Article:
Lawrence Berkeley National Laboratory Materials Science Division researchers have made a major advancement in spintronics by controlling the spin states of highly mobile electrons at different locations in a semiconductor and turning the collective state on and off as desired. This could lead to more efficient spin transistors and other devices, as controlling and measuring the magnetic fields of electrons with aligned spins could allow faster data recovery and lower power consumption.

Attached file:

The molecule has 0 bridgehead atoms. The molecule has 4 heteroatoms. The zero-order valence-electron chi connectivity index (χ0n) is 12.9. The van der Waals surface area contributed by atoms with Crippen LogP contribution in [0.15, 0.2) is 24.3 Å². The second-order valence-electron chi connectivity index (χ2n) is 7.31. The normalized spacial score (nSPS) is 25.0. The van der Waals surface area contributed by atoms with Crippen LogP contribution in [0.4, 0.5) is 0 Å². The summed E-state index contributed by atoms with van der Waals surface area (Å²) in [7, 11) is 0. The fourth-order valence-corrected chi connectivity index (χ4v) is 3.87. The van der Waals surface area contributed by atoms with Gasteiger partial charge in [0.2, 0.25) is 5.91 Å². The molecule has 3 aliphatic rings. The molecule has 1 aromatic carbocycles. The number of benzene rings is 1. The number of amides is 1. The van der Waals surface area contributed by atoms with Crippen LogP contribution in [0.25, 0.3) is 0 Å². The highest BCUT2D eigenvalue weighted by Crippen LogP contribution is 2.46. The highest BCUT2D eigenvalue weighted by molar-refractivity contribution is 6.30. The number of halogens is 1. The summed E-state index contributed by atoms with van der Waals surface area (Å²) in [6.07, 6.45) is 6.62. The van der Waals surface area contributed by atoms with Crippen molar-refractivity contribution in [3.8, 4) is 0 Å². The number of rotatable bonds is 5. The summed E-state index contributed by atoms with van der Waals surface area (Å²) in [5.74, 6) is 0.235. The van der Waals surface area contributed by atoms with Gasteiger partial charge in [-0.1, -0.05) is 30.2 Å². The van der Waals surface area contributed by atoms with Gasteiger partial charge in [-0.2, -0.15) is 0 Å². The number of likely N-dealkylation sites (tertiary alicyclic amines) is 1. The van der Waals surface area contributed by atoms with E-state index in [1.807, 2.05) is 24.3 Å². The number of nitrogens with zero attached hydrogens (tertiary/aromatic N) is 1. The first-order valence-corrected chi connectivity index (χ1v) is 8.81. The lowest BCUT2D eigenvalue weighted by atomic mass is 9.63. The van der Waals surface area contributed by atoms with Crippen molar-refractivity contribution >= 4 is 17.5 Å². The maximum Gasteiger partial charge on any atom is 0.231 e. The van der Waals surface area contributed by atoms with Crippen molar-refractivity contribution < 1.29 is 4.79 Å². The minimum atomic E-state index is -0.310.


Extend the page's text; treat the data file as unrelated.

In semiconductors, a "gas" of free electrons moving through the crystal lattice reacts to the electric fields of the atoms it encounters. Individual electron spins fluctuate wildly in response to different fields and their orientation quickly becomes random. By creating a two-dimensional electron gas by confining the electrons in a "quantum well," charged particles were forced to travel in a plane. When electrons move through that plane, their interaction with passing atoms causes them to precess, eventually exchanging initial spin-up states for spin-down states. The researchers induced a "helical" spin state in the electron gas and measured how the collective spin state evolved.
From Lawrence Berkeley National Laboratory
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